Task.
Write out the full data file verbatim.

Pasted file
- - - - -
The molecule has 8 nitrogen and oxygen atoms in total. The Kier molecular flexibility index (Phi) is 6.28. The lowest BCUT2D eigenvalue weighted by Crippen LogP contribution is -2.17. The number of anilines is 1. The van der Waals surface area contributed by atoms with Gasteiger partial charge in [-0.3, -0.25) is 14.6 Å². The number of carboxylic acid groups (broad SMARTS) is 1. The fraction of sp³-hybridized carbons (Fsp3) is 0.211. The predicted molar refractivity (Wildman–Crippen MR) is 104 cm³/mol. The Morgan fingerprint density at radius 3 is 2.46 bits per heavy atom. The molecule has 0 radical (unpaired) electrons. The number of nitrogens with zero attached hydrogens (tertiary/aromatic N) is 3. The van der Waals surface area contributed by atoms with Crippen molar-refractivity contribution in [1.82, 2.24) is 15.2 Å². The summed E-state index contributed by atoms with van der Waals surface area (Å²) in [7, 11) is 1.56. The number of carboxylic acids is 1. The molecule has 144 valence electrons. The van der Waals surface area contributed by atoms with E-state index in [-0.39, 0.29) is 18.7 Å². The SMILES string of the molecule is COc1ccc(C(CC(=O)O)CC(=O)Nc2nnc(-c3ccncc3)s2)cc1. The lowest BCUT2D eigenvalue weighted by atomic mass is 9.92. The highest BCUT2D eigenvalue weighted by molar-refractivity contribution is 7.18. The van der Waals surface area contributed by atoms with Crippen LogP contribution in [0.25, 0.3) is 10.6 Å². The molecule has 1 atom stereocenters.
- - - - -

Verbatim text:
The molecule has 8 nitrogen and oxygen atoms in total. The Kier molecular flexibility index (Phi) is 6.28. The lowest BCUT2D eigenvalue weighted by Crippen LogP contribution is -2.17. The number of anilines is 1. The van der Waals surface area contributed by atoms with Gasteiger partial charge in [-0.3, -0.25) is 14.6 Å². The number of carboxylic acid groups (broad SMARTS) is 1. The fraction of sp³-hybridized carbons (Fsp3) is 0.211. The predicted molar refractivity (Wildman–Crippen MR) is 104 cm³/mol. The Morgan fingerprint density at radius 3 is 2.46 bits per heavy atom. The molecule has 0 radical (unpaired) electrons. The number of nitrogens with zero attached hydrogens (tertiary/aromatic N) is 3. The van der Waals surface area contributed by atoms with Crippen molar-refractivity contribution in [1.82, 2.24) is 15.2 Å². The summed E-state index contributed by atoms with van der Waals surface area (Å²) in [7, 11) is 1.56. The number of carboxylic acids is 1. The molecule has 144 valence electrons. The van der Waals surface area contributed by atoms with E-state index in [-0.39, 0.29) is 18.7 Å². The SMILES string of the molecule is COc1ccc(C(CC(=O)O)CC(=O)Nc2nnc(-c3ccncc3)s2)cc1. The lowest BCUT2D eigenvalue weighted by atomic mass is 9.92. The highest BCUT2D eigenvalue weighted by molar-refractivity contribution is 7.18. The van der Waals surface area contributed by atoms with Crippen LogP contribution in [0.25, 0.3) is 10.6 Å². The molecule has 1 atom stereocenters.